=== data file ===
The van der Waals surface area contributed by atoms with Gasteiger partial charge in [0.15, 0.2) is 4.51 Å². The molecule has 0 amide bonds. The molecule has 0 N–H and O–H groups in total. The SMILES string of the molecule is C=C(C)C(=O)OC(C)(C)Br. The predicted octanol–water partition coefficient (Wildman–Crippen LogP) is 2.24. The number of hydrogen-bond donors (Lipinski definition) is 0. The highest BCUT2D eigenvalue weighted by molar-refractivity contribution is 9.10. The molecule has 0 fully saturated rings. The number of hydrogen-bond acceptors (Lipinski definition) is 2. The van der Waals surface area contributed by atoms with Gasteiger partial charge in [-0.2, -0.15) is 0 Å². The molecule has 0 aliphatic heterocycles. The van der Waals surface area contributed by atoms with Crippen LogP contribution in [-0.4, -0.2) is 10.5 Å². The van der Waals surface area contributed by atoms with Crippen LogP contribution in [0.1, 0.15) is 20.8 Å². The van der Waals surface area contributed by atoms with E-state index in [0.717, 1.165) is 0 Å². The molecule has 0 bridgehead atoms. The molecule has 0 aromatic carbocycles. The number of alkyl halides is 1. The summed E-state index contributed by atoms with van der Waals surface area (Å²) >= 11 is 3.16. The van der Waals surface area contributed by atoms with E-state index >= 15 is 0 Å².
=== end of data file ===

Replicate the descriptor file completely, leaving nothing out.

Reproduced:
The van der Waals surface area contributed by atoms with Gasteiger partial charge in [0.15, 0.2) is 4.51 Å². The molecule has 0 amide bonds. The molecule has 0 N–H and O–H groups in total. The SMILES string of the molecule is C=C(C)C(=O)OC(C)(C)Br. The predicted octanol–water partition coefficient (Wildman–Crippen LogP) is 2.24. The number of hydrogen-bond donors (Lipinski definition) is 0. The highest BCUT2D eigenvalue weighted by molar-refractivity contribution is 9.10. The molecule has 0 fully saturated rings. The number of hydrogen-bond acceptors (Lipinski definition) is 2. The van der Waals surface area contributed by atoms with Gasteiger partial charge in [-0.2, -0.15) is 0 Å². The molecule has 0 aliphatic heterocycles. The van der Waals surface area contributed by atoms with Crippen LogP contribution in [-0.4, -0.2) is 10.5 Å². The van der Waals surface area contributed by atoms with Crippen LogP contribution in [0.1, 0.15) is 20.8 Å². The van der Waals surface area contributed by atoms with E-state index in [0.717, 1.165) is 0 Å². The molecule has 0 bridgehead atoms. The molecule has 0 aromatic carbocycles. The number of alkyl halides is 1. The summed E-state index contributed by atoms with van der Waals surface area (Å²) >= 11 is 3.16. The van der Waals surface area contributed by atoms with E-state index >= 15 is 0 Å².